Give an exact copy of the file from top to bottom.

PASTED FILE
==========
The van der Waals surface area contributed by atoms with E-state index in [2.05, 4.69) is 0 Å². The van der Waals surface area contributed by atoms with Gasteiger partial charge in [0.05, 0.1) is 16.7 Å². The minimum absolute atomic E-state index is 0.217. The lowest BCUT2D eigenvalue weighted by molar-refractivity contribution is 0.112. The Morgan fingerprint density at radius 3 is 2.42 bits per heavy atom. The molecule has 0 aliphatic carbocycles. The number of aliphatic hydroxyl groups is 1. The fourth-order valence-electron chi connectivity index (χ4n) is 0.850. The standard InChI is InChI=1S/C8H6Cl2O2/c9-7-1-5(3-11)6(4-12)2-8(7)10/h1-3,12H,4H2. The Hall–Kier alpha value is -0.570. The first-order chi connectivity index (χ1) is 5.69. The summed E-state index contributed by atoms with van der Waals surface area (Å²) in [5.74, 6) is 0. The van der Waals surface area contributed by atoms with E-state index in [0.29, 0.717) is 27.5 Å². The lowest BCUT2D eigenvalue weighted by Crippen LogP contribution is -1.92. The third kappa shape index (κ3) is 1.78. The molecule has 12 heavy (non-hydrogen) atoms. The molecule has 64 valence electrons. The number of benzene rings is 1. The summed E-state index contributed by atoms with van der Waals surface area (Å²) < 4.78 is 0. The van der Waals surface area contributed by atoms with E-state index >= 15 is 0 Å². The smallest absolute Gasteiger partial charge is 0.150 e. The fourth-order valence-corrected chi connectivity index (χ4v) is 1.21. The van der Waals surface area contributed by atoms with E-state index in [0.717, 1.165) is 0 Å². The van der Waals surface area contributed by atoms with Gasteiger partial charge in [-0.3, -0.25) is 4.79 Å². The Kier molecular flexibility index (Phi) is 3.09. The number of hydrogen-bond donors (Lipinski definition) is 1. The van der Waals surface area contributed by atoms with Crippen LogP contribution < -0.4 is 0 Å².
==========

The van der Waals surface area contributed by atoms with E-state index in [2.05, 4.69) is 0 Å². The van der Waals surface area contributed by atoms with Gasteiger partial charge in [0.05, 0.1) is 16.7 Å². The minimum absolute atomic E-state index is 0.217. The lowest BCUT2D eigenvalue weighted by molar-refractivity contribution is 0.112. The Morgan fingerprint density at radius 3 is 2.42 bits per heavy atom. The molecule has 0 aliphatic carbocycles. The number of aliphatic hydroxyl groups is 1. The fourth-order valence-electron chi connectivity index (χ4n) is 0.850. The standard InChI is InChI=1S/C8H6Cl2O2/c9-7-1-5(3-11)6(4-12)2-8(7)10/h1-3,12H,4H2. The Hall–Kier alpha value is -0.570. The first-order chi connectivity index (χ1) is 5.69. The summed E-state index contributed by atoms with van der Waals surface area (Å²) in [5.74, 6) is 0. The van der Waals surface area contributed by atoms with E-state index in [0.29, 0.717) is 27.5 Å². The lowest BCUT2D eigenvalue weighted by Crippen LogP contribution is -1.92. The third kappa shape index (κ3) is 1.78. The molecule has 12 heavy (non-hydrogen) atoms. The molecule has 64 valence electrons. The number of benzene rings is 1. The summed E-state index contributed by atoms with van der Waals surface area (Å²) < 4.78 is 0. The van der Waals surface area contributed by atoms with E-state index >= 15 is 0 Å². The smallest absolute Gasteiger partial charge is 0.150 e. The fourth-order valence-corrected chi connectivity index (χ4v) is 1.21. The van der Waals surface area contributed by atoms with E-state index in [0.717, 1.165) is 0 Å². The van der Waals surface area contributed by atoms with Gasteiger partial charge in [-0.3, -0.25) is 4.79 Å². The Kier molecular flexibility index (Phi) is 3.09. The number of hydrogen-bond donors (Lipinski definition) is 1. The van der Waals surface area contributed by atoms with Crippen LogP contribution < -0.4 is 0 Å².